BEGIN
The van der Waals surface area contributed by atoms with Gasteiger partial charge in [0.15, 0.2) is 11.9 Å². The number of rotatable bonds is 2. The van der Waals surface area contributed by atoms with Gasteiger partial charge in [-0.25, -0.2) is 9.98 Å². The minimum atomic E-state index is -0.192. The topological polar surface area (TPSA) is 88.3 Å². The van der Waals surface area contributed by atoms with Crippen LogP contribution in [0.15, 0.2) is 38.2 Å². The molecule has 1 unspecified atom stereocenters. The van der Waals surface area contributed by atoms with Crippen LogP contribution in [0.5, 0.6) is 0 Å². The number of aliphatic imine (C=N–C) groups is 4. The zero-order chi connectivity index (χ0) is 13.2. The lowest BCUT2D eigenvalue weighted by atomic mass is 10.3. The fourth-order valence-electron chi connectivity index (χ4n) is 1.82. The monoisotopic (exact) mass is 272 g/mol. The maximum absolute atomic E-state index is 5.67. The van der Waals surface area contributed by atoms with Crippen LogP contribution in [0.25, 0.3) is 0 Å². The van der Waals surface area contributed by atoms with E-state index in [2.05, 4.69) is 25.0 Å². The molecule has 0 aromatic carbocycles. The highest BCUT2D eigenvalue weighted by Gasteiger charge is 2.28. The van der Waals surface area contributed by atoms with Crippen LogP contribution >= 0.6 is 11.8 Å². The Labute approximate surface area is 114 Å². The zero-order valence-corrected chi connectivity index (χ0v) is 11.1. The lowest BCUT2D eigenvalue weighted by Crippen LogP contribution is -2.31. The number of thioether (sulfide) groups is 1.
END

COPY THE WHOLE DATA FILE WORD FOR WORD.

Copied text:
The van der Waals surface area contributed by atoms with Gasteiger partial charge in [0.15, 0.2) is 11.9 Å². The number of rotatable bonds is 2. The van der Waals surface area contributed by atoms with Gasteiger partial charge in [-0.25, -0.2) is 9.98 Å². The minimum atomic E-state index is -0.192. The topological polar surface area (TPSA) is 88.3 Å². The van der Waals surface area contributed by atoms with Crippen LogP contribution in [0.15, 0.2) is 38.2 Å². The molecule has 1 unspecified atom stereocenters. The van der Waals surface area contributed by atoms with Crippen LogP contribution in [0.5, 0.6) is 0 Å². The number of aliphatic imine (C=N–C) groups is 4. The zero-order chi connectivity index (χ0) is 13.2. The lowest BCUT2D eigenvalue weighted by atomic mass is 10.3. The fourth-order valence-electron chi connectivity index (χ4n) is 1.82. The monoisotopic (exact) mass is 272 g/mol. The maximum absolute atomic E-state index is 5.67. The van der Waals surface area contributed by atoms with Crippen LogP contribution in [0.25, 0.3) is 0 Å². The van der Waals surface area contributed by atoms with E-state index in [2.05, 4.69) is 25.0 Å². The molecule has 0 aromatic carbocycles. The highest BCUT2D eigenvalue weighted by Gasteiger charge is 2.28. The van der Waals surface area contributed by atoms with Crippen LogP contribution >= 0.6 is 11.8 Å². The Labute approximate surface area is 114 Å². The zero-order valence-corrected chi connectivity index (χ0v) is 11.1. The lowest BCUT2D eigenvalue weighted by Crippen LogP contribution is -2.31. The number of thioether (sulfide) groups is 1.